The roof was restored by replacing the flat roof of lime-concrete with boards and ruberoid. Some structural elements were taken away such as the staircase leading down from the trapdoor in the pantry into the kitchen below, the outer closet room adjacent to the music room, and the additional door below the smoking chamber in the kitchen. Certain wooden partitions which acted as room dividers were taken away or replaced by the original brick walls. Most of these elements were 19th century additions. The woodwork inside the house was stripped of thick coats of paint and varnish.
A memorial tablet, made of Table Mountain sandstone was unveiled at the Koopmans-de Wet House in honour of Dr Purcell a few years after his death. At a small and intimate ceremony he was described as "one of the best scientific minds of South Africa". The house museum as it stands today is a fitting monument to his memory.
With regard to the interior of the house, Dr Purcell's intention was to restore each room as closely as possible to its appearance during the 18th century. He had the wallpaper on the walls removed and discovered the older painted murals hidden beneath. Due to a lack of funds only a few rooms could be restored at the time, and the murals were left until they were rediscovered during the late 1970s, when Dr Purcell's copious notes on his findings proved to be invaluable to their reconstruction.
Dr Purcell also discovered that the front of the house had seen several layers of paint and that the first coat had been a dark colour. He additionally found evidence of the green colour for window frames, shutters and doors. These findings were subsequently used for the restoration 80 years later in 1994. From his working notes it is evident that Dr Purcell spent a great deal of time studying construction materials and methods. It appears that where possible he tried to adhere to these methods and had duplicates made according to the originals.
Dr Purcell died on 3 October 1919 at his home Bergvliet in Constantia.
The interior decorative wall paintings as they appear in the house today probably originally date from the late 18th or early 19th century.
In 1979 two museology students from the University of Stellenbosch carrying out some practical work set off a chain of discoveries which finally revealed that the so called authentic 18th century murals on the walls of most of the rooms were incorrectly repainted in the 19th and 20th centuries. Dr Purcell who had led the first major renovations of the house had already indicated in his personal notes that many more rooms had been decorated with murals but that owing to the lack of funds only some of the rooms could be restored. The only authentic visible murals were those in the dining room, entrance hall and lower hall which were revealed by Dr Purcell underneath layers of wallpaper.
Subsequent to the discoveries of the original 18th century murals it was decided not to strip the walls and retouch the authentic designs, because more than 50% of the originals had been destroyed over the years as a result of alterations, replastering and dampness. Instead it was decided to reconstruct the designs on the basis of the results of more test strips and using Dr Purcell's records. This project took more than a year to complete.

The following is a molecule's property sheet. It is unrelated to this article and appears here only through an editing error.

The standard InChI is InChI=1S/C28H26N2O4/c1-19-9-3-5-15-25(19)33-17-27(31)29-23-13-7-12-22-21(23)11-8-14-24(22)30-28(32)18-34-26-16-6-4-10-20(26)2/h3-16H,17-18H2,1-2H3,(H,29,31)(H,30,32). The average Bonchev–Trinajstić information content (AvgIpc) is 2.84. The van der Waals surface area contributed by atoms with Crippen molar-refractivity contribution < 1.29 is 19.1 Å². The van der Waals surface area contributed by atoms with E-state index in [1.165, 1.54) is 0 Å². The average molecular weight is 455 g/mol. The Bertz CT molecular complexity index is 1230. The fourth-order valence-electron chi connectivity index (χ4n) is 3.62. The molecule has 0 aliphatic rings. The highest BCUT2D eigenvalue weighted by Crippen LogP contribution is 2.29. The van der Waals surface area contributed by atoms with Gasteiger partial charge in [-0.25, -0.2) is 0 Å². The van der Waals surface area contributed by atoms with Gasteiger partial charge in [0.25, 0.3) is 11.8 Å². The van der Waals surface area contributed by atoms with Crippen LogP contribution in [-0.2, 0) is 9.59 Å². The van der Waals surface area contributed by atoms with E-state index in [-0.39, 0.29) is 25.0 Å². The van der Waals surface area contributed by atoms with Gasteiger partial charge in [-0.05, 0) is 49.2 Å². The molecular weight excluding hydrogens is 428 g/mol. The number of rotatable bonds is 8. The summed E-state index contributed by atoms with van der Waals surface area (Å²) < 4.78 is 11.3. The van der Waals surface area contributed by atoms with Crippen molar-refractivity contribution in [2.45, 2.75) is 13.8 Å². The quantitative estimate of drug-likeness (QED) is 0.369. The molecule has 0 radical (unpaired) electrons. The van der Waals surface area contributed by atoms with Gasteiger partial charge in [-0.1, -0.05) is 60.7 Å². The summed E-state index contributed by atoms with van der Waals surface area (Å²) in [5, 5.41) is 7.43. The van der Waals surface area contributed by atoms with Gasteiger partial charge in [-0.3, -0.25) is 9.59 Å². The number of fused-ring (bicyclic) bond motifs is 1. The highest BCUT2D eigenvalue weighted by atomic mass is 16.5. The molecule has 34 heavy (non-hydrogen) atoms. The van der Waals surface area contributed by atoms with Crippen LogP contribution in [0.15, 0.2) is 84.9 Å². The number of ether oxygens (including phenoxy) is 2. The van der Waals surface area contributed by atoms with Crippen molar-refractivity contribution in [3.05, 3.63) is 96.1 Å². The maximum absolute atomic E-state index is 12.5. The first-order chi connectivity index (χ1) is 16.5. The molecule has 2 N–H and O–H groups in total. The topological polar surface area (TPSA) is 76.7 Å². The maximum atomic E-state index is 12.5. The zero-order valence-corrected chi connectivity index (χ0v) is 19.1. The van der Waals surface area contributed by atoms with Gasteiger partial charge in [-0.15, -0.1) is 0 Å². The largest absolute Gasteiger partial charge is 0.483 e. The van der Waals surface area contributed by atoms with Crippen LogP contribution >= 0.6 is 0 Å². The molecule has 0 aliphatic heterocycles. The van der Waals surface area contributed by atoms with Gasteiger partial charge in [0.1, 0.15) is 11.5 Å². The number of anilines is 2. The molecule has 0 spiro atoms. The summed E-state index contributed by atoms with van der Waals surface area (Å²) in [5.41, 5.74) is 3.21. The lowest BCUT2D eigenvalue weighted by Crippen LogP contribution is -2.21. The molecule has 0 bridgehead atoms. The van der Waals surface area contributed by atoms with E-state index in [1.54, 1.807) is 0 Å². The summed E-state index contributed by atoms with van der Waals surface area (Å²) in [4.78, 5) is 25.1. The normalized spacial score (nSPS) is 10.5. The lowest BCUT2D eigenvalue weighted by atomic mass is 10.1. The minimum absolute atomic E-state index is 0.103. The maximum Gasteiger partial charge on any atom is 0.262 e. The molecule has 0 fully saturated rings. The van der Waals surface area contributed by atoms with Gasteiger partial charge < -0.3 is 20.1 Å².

The styles of the murals range from Neoclassicism in the lower hall, reflecting the classical architecture of the front of the house, to the elaborate decoration with its interesting medallion above the fireplace in the music room, and from soft pastel colours in the drawing room to the arabesques in the dining room. These styles would have been influenced by the fashions of the time.
It is interesting to see how the artist created a three-dimensional illusion by adding shadows in the designs. The murals in general demonstrate a high standard of craftsmanship. There is no conclusive evidence on who painted the murals or how many artists worked on them. Traces of similar paintings have been found in other buildings of the same period such as Uitkijk, Boschendal, Grosvenor House in Stellenbosch, as well as Rust-en-Vreugd and the Sendinggestig Museum in Cape Town.
The murals at Koopmans-de Wet House are unique in their variety and use of skilful techniques. They are, however, presently in urgent need of attention as a result of damp problems and wear and tear.
Fourteen different people owned Koopmans-de Wet House and the land it was built on until the de Wet family acquired the property in 1806. This family would own and occupy the house for just over a century and would be the last family to own the building privately before it became a museum.
The Dutch East India Company made grants of building plots in Cape Town in the early 18th century. Streets were laid out in a gridiron plan and were divided up in blocks. Block J was bordered by Strand Street, Long Street, Castle Street and Burg Street and was divided into 10 erven. Erven 7 and 8, on the Strand Street side were granted in full freehold by Governor Willem Adriaan van der Stel to Reijnier Smedinga in 1699 and 1701 respectively. Reijnier Smedinga was originally from Friesland, Holland and was appointed as an official silver assayer at the Cape.
He probably built a single-storeyed rectangular building with a thatched roof as was common at that time. There was probably a wing at the back for a kitchen area resulting in a L-shaped house plan.